If you’re like me, you came here with answer smugly ready, and unfortunately, you’d be wrong in your guess.
No, Princess Charlotte’s favorite book is not Machiavelli’s the Prince, Sun Tzu’s the Art of War, or even Dale Carnegie’s How to Win Friends and Influence People. It’s some random book that has nothing to do with plotting world domination or bending people to your will—it’s the Gruffalo by Julia Donaldson, according to her father, William, Baron Carrickfergus.
Look, does he really expect us to buy that Charlotte, who clearly has her sights set on amassing huge quantities of power, would at 3 years old be content to be read a story about a mouse in a forest that encounters creatures that want to eat him? Come on. Does he think we were born yesterday?
As far as I can tell, this was a strategic move on Charlotte’s part that that bid her father to call attention to the book. Why? I’m glad you asked. I believe Charlotte to be working on a hostile takeover of the publishing house that put out the Gruffalo, Macmillan Publishers. It’s the only thing that makes sense. Her father’s declaration of her favorite book is a tip off towards the powers that be at Macmillan Publishers that they’re on Princess Charlotte’s radar…and as everyone knows, once you’re on her radar, you never get off.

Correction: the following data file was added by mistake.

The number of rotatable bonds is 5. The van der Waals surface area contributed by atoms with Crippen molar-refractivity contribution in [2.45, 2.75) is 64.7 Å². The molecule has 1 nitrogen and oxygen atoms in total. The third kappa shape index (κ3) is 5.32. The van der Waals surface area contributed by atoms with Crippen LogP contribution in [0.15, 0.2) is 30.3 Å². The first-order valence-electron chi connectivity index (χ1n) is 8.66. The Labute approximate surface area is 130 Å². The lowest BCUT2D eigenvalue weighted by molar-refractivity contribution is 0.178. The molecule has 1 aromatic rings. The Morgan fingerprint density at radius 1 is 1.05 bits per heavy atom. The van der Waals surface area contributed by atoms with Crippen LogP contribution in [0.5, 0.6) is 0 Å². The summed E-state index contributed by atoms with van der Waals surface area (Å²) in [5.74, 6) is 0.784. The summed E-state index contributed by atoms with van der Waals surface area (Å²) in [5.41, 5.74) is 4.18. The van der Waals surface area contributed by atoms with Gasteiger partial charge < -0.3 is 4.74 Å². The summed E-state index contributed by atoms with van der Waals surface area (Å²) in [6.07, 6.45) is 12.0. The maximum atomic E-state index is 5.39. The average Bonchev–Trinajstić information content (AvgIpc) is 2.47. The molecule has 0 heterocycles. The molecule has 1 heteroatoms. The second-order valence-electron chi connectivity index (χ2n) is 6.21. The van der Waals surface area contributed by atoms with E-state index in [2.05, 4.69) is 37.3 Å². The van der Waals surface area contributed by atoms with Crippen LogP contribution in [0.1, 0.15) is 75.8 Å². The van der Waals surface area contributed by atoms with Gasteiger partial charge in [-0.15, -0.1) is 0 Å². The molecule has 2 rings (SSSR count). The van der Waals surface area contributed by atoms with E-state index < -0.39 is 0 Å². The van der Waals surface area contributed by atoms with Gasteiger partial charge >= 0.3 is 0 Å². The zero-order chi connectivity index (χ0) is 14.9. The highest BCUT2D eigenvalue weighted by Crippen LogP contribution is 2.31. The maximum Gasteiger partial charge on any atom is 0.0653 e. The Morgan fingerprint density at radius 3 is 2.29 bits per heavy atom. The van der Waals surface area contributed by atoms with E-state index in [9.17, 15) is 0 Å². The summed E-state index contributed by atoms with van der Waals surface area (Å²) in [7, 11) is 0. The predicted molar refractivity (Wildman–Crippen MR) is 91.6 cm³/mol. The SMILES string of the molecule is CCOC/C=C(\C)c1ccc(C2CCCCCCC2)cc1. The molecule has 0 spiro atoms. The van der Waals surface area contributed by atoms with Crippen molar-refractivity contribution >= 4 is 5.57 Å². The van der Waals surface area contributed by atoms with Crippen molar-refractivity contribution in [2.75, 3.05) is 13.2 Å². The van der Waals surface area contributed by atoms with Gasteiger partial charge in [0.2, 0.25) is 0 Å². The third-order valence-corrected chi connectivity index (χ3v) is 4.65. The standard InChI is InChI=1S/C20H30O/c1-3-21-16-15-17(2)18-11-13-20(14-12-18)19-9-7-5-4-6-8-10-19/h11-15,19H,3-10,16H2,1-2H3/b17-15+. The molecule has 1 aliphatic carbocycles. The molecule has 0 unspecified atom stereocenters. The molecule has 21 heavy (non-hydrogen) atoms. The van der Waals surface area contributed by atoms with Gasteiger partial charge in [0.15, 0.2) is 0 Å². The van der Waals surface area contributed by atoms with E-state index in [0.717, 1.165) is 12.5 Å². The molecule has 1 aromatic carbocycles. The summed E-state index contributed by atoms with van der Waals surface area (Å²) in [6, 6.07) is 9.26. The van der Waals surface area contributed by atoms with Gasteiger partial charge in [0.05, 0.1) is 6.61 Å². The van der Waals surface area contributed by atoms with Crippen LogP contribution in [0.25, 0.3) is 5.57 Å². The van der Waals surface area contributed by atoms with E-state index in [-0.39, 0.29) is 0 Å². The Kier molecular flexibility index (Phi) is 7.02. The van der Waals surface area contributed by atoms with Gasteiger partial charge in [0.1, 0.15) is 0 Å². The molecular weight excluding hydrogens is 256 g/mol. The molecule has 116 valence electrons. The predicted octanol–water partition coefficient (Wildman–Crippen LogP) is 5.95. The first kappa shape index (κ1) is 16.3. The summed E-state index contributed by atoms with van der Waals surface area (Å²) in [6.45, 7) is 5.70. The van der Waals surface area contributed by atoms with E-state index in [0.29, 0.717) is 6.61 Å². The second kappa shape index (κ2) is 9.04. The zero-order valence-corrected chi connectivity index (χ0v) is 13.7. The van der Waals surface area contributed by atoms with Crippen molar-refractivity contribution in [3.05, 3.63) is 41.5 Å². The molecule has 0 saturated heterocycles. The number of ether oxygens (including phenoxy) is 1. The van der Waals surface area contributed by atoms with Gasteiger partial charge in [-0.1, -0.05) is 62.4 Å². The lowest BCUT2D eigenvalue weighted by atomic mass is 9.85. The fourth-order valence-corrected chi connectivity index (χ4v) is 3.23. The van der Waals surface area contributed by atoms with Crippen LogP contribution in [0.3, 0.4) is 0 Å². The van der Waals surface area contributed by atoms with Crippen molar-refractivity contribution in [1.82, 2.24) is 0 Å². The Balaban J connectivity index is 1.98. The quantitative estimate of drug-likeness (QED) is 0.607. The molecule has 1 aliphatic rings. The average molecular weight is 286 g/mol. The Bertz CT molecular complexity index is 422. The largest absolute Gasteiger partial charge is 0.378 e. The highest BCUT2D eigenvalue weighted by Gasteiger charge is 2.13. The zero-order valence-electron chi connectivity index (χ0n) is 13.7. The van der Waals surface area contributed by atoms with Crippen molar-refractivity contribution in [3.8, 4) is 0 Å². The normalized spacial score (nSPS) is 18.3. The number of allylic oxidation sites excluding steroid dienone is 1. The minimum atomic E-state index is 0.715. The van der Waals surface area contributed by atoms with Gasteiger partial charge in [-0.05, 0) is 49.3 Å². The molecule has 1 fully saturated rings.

The publishing house has existed for almost 200 years, and Charlotte of all people knows that if you can control what people are reading, you can control what they’re thinking. Publishing is a natural first step for the young would-be-mogul, as it would help her enter into the world of media in general. Additionally, publishing is traditional enough of an industry that it wouldn’t invoke the Queen’s ire by entering into it. Charlotte, after all, knows the importance of not ruffling feathers from those who have more power than you.
Charlotte recently began attending Pre-K, and while I’m sure her parents are hoping that her current school situation retains more of her attention, the fact that her father is talking about her interests publicly only illustrate that her insatiable desire for power is not quenched by simply reigning supreme at her school. She has much loftier goals and has clearly demanded that her parents help her achieve them…or else.
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